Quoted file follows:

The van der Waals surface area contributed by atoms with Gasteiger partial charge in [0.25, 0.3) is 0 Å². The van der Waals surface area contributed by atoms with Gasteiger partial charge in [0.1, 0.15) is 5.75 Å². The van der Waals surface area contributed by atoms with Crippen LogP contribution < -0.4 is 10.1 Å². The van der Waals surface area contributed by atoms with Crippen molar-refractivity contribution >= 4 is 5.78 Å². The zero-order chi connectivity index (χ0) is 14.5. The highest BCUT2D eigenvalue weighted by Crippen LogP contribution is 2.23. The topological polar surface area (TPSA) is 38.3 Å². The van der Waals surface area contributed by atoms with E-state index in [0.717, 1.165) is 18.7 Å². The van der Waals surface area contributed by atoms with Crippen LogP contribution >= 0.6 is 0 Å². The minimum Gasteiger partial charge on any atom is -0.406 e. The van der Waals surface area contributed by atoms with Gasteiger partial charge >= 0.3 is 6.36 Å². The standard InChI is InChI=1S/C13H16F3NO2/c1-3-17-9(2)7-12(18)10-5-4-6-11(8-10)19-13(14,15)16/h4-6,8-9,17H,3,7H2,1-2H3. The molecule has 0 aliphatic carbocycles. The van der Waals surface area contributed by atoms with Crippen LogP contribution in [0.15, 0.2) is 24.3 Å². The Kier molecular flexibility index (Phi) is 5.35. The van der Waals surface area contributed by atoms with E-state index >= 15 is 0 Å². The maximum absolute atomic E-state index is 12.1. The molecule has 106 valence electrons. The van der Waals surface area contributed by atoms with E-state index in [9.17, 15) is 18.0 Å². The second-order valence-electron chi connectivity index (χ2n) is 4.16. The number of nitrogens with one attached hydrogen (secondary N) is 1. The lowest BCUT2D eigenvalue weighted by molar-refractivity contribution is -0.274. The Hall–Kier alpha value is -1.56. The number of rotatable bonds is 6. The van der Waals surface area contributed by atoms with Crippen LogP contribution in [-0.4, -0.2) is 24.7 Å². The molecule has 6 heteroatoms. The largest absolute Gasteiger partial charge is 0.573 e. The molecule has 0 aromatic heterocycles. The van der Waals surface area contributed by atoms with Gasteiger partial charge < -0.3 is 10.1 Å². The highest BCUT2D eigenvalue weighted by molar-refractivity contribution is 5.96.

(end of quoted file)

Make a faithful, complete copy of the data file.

The van der Waals surface area contributed by atoms with Gasteiger partial charge in [0.25, 0.3) is 0 Å². The van der Waals surface area contributed by atoms with Gasteiger partial charge in [0.1, 0.15) is 5.75 Å². The van der Waals surface area contributed by atoms with Crippen LogP contribution < -0.4 is 10.1 Å². The van der Waals surface area contributed by atoms with Crippen molar-refractivity contribution >= 4 is 5.78 Å². The zero-order chi connectivity index (χ0) is 14.5. The highest BCUT2D eigenvalue weighted by Crippen LogP contribution is 2.23. The topological polar surface area (TPSA) is 38.3 Å². The van der Waals surface area contributed by atoms with E-state index in [0.717, 1.165) is 18.7 Å². The van der Waals surface area contributed by atoms with Crippen LogP contribution >= 0.6 is 0 Å². The minimum Gasteiger partial charge on any atom is -0.406 e. The van der Waals surface area contributed by atoms with Gasteiger partial charge >= 0.3 is 6.36 Å². The standard InChI is InChI=1S/C13H16F3NO2/c1-3-17-9(2)7-12(18)10-5-4-6-11(8-10)19-13(14,15)16/h4-6,8-9,17H,3,7H2,1-2H3. The molecule has 0 aliphatic carbocycles. The van der Waals surface area contributed by atoms with Crippen LogP contribution in [0.15, 0.2) is 24.3 Å². The Kier molecular flexibility index (Phi) is 5.35. The van der Waals surface area contributed by atoms with E-state index >= 15 is 0 Å². The maximum absolute atomic E-state index is 12.1. The molecule has 106 valence electrons. The van der Waals surface area contributed by atoms with E-state index in [9.17, 15) is 18.0 Å². The second-order valence-electron chi connectivity index (χ2n) is 4.16. The number of nitrogens with one attached hydrogen (secondary N) is 1. The lowest BCUT2D eigenvalue weighted by molar-refractivity contribution is -0.274. The Hall–Kier alpha value is -1.56. The number of rotatable bonds is 6. The van der Waals surface area contributed by atoms with Crippen LogP contribution in [-0.4, -0.2) is 24.7 Å². The molecule has 6 heteroatoms. The largest absolute Gasteiger partial charge is 0.573 e. The molecule has 0 aromatic heterocycles. The van der Waals surface area contributed by atoms with Gasteiger partial charge < -0.3 is 10.1 Å². The highest BCUT2D eigenvalue weighted by molar-refractivity contribution is 5.96.